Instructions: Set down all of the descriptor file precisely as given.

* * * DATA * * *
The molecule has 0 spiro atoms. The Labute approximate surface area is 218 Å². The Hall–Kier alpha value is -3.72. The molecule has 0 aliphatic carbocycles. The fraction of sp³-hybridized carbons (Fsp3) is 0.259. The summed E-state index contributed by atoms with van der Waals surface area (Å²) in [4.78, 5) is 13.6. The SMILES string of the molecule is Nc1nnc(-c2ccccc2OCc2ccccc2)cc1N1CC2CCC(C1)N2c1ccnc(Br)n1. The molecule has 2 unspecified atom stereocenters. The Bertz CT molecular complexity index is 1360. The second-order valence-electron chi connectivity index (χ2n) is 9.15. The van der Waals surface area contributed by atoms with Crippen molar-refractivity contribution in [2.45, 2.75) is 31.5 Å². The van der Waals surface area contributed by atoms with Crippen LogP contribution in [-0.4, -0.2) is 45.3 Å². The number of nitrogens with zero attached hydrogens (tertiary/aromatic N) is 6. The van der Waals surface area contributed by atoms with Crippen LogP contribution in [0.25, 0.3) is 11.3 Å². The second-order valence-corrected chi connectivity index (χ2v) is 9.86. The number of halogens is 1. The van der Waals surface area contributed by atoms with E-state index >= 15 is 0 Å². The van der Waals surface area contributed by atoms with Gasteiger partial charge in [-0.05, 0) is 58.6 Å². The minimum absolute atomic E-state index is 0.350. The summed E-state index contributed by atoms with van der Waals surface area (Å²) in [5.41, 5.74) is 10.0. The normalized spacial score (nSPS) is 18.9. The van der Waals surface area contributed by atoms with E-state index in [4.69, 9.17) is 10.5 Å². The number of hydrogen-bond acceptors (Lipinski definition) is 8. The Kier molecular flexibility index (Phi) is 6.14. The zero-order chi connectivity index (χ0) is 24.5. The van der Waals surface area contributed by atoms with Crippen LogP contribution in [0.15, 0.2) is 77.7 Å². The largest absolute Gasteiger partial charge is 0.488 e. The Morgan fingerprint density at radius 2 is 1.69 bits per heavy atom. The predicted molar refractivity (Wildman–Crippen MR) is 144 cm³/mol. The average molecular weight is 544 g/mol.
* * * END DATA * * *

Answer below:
The molecule has 0 spiro atoms. The Labute approximate surface area is 218 Å². The Hall–Kier alpha value is -3.72. The molecule has 0 aliphatic carbocycles. The fraction of sp³-hybridized carbons (Fsp3) is 0.259. The summed E-state index contributed by atoms with van der Waals surface area (Å²) in [4.78, 5) is 13.6. The SMILES string of the molecule is Nc1nnc(-c2ccccc2OCc2ccccc2)cc1N1CC2CCC(C1)N2c1ccnc(Br)n1. The molecule has 2 unspecified atom stereocenters. The Bertz CT molecular complexity index is 1360. The second-order valence-electron chi connectivity index (χ2n) is 9.15. The van der Waals surface area contributed by atoms with Crippen molar-refractivity contribution in [2.45, 2.75) is 31.5 Å². The van der Waals surface area contributed by atoms with Crippen LogP contribution in [-0.4, -0.2) is 45.3 Å². The number of nitrogens with zero attached hydrogens (tertiary/aromatic N) is 6. The van der Waals surface area contributed by atoms with Crippen LogP contribution in [0.25, 0.3) is 11.3 Å². The second-order valence-corrected chi connectivity index (χ2v) is 9.86. The number of halogens is 1. The van der Waals surface area contributed by atoms with E-state index >= 15 is 0 Å². The van der Waals surface area contributed by atoms with Gasteiger partial charge in [-0.05, 0) is 58.6 Å². The minimum absolute atomic E-state index is 0.350. The summed E-state index contributed by atoms with van der Waals surface area (Å²) in [5.41, 5.74) is 10.0. The normalized spacial score (nSPS) is 18.9. The van der Waals surface area contributed by atoms with E-state index in [4.69, 9.17) is 10.5 Å². The number of hydrogen-bond acceptors (Lipinski definition) is 8. The Kier molecular flexibility index (Phi) is 6.14. The zero-order chi connectivity index (χ0) is 24.5. The van der Waals surface area contributed by atoms with Crippen LogP contribution in [0.15, 0.2) is 77.7 Å². The largest absolute Gasteiger partial charge is 0.488 e. The Morgan fingerprint density at radius 2 is 1.69 bits per heavy atom. The predicted molar refractivity (Wildman–Crippen MR) is 144 cm³/mol. The average molecular weight is 544 g/mol.